Researcher Develops Innovative Way to Use Fungi for Bioremediation of Oil-Contaminated Soil
Through natural selection, adaptation and evolution, living organisms have been able to solve some of their most complex problems. As humans develop even more complex issues of our own, we are learning to look to nature as a model for solutions.
Earlier this month, new research emerged from Finland illustrating once again the amazingly powerful filtering properties of fungi. The findings of Erica Winquist in her dissertation for Aalto University show that fungi can be harnessed to clean polluted soil that otherwise may not be fit for disinfection using traditional methods.
Soil that has been polluted by organic compounds like oil can be treated by traditional approaches. However, such treatments are not effective against many other organic pollutants, such as polyaromatic hydrocarbons (PAH) and dioxins, which is where Winquist's research comes in.
Winquist's breakthrough findings suggest that new, low-cost bioremediation methods could strip contaminated soil of organic pollutants—like PAHs and dioxins—which would make it available for reuse. Currently the favored, easiest and cheapest method of disposal is taking excavated soil to landfills that accept it for construction of new landfill sites. According to Aalto University's news release, during 2005 and 2006, Finland transported almost 3 million tons of contaminated soil to landfills. A far more sustainable method would be to clean and repurpose the soil.
The procedure uses the mycelia of white rot fungi (Trametes versicolor) grown on pine bark—which is an ideal medium for growing fungi because the wood contains compounds that prevent the growth of other microbes. After four to six weeks the fungi culture is transferred to a treatment plant where the white rot mycelia grow in the polluted soil and break down the compounds with the very lignin-like structures that pollute it. In laboratory tests, up to 96 percent of PAH compounds and 64 percent of the dioxins were broken down in three months. The compounds are found in areas where there is distribution of fuels, waste treatment facilities and other various kinds of industry, like sawmills or prep plants, explains Winquist.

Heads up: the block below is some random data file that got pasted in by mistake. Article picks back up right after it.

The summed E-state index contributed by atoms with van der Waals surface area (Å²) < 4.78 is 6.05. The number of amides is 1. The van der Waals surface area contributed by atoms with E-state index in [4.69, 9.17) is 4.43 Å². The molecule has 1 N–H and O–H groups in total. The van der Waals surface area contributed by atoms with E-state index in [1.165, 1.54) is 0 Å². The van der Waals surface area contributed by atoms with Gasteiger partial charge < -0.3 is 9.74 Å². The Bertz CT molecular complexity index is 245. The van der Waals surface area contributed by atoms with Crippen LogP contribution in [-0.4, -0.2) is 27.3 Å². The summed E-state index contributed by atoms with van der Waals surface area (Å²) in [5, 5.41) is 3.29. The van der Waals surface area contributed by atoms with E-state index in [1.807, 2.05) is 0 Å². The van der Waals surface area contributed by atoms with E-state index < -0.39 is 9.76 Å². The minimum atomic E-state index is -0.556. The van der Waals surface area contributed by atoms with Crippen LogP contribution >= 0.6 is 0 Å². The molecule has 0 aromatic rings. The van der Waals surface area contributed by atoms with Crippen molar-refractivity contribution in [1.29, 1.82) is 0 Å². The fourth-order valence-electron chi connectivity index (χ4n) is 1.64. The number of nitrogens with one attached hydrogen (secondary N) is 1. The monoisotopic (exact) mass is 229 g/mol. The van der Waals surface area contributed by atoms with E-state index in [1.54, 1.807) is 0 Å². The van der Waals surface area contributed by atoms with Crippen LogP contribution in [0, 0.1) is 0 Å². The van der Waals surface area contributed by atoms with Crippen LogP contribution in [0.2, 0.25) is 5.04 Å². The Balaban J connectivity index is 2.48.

Exploring bioremediation as a real solution is slowly emerging around the world. This year in Oregon, the nonprofit Ocean Blue Project launched a project to test mushroom's ability to clean up pesticides that plague waterways.
The research was carried out in cooperation with the University of Helsinki and the Finnish Environment Institute. Funding was provided through the Symbio programme run by Tekes, the Finnish Funding Agency for Technology and Innovation, as well as by the companies working with the program.
YOU MIGHT ALSO LIKE
Disturbing footage of a snake in Goa, India vomiting an empty soft drink bottle highlights the world's mounting plastic pollution crisis.
By Melissa Hellmann
When her eldest son was in elementary school in the Oakland Unified School District, Ruth Woodruff became alarmed by the meals he was being served at school. A lot of it was frozen, processed foods, packed with preservatives. At home, she was feeding her children locally sourced, organic foods.
By James O'Hare
There are 20 million people in the world facing famine in South Sudan, Somalia, Nigeria and Yemen. In developed nations, too, people go hungry. Venezuela, for instance, is enduring food insecurity on a national level as a result of economic crisis and political corruption. In the U.S., the land of supposed excess, 12.7 percent of households were food insecure in 2015, meaning they didn't know where their next meal would come from.
Artists are taking the climate crisis into frame and the results are emotional, beautiful and stirring.
So you've seen the best climate change cartoons and shared them with your friends. You've showed your family the infographics on climate change and health, infographics on how the grid works and infographics about clean, renewable energy. You've even forwarded these official National Oceanic and Atmospheric Administration graphs that explain the 10 clear indicators of climate change to your colleagues at the office.
As the Trump administration moves full speed ahead on boosting the oil and fossil fuel industry, opposition to increased pipeline construction is cropping up in different communities around the country.
By Simon Evans
Last Saturday, two dead whales washed up on the coast of Suffolk, in eastern England, and a third was spotted floating at sea.
What happened next illustrates how news can spread and evolve into misinformation, when reported by journalists rushing to publish before confirming basic facts or sourcing their own quotes.
By Monica Amarelo and Paul Pestano
Sun safety is a crucial part of any outdoor activity for kids, and sunscreen can help protect children's skin from harmful ultraviolet rays. Kids often get sunburned when they're outside unprotected for longer than expected. Parents need to plan ahead and keep sun protection handy in their cars or bags.
By Joe McCarthy
A lot of people take part in community clean-up efforts—spending a Saturday morning picking up litter in a park, mowing an overgrown field or painting a fence.